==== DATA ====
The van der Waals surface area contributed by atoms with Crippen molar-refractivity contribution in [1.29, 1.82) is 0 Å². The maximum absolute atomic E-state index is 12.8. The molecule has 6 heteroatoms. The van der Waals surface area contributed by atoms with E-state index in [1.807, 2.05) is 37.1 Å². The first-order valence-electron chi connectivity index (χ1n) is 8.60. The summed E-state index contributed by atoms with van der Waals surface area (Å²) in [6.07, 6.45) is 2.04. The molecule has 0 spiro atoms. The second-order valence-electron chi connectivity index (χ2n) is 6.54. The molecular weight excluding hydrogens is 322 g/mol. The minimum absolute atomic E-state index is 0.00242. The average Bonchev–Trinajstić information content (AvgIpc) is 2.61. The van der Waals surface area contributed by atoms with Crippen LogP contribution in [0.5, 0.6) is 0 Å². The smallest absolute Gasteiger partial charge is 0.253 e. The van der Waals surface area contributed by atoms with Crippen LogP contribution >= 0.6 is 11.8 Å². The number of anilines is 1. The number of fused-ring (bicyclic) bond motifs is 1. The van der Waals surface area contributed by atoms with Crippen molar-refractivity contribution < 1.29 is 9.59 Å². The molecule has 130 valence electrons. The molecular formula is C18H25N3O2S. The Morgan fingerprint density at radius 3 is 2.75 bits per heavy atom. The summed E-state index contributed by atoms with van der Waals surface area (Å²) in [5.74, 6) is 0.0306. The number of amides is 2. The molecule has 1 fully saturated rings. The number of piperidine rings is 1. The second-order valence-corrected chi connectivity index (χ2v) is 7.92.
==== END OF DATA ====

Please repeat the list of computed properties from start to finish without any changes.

The van der Waals surface area contributed by atoms with Crippen molar-refractivity contribution in [1.29, 1.82) is 0 Å². The maximum absolute atomic E-state index is 12.8. The molecule has 6 heteroatoms. The van der Waals surface area contributed by atoms with E-state index in [1.807, 2.05) is 37.1 Å². The first-order valence-electron chi connectivity index (χ1n) is 8.60. The summed E-state index contributed by atoms with van der Waals surface area (Å²) in [6.07, 6.45) is 2.04. The molecule has 0 spiro atoms. The second-order valence-electron chi connectivity index (χ2n) is 6.54. The molecular weight excluding hydrogens is 322 g/mol. The minimum absolute atomic E-state index is 0.00242. The average Bonchev–Trinajstić information content (AvgIpc) is 2.61. The van der Waals surface area contributed by atoms with Crippen LogP contribution in [0.5, 0.6) is 0 Å². The smallest absolute Gasteiger partial charge is 0.253 e. The van der Waals surface area contributed by atoms with Crippen LogP contribution >= 0.6 is 11.8 Å². The number of anilines is 1. The number of fused-ring (bicyclic) bond motifs is 1. The van der Waals surface area contributed by atoms with Crippen molar-refractivity contribution < 1.29 is 9.59 Å². The molecule has 130 valence electrons. The molecular formula is C18H25N3O2S. The Morgan fingerprint density at radius 3 is 2.75 bits per heavy atom. The summed E-state index contributed by atoms with van der Waals surface area (Å²) in [5.74, 6) is 0.0306. The number of amides is 2. The molecule has 1 fully saturated rings. The number of piperidine rings is 1. The second-order valence-corrected chi connectivity index (χ2v) is 7.92.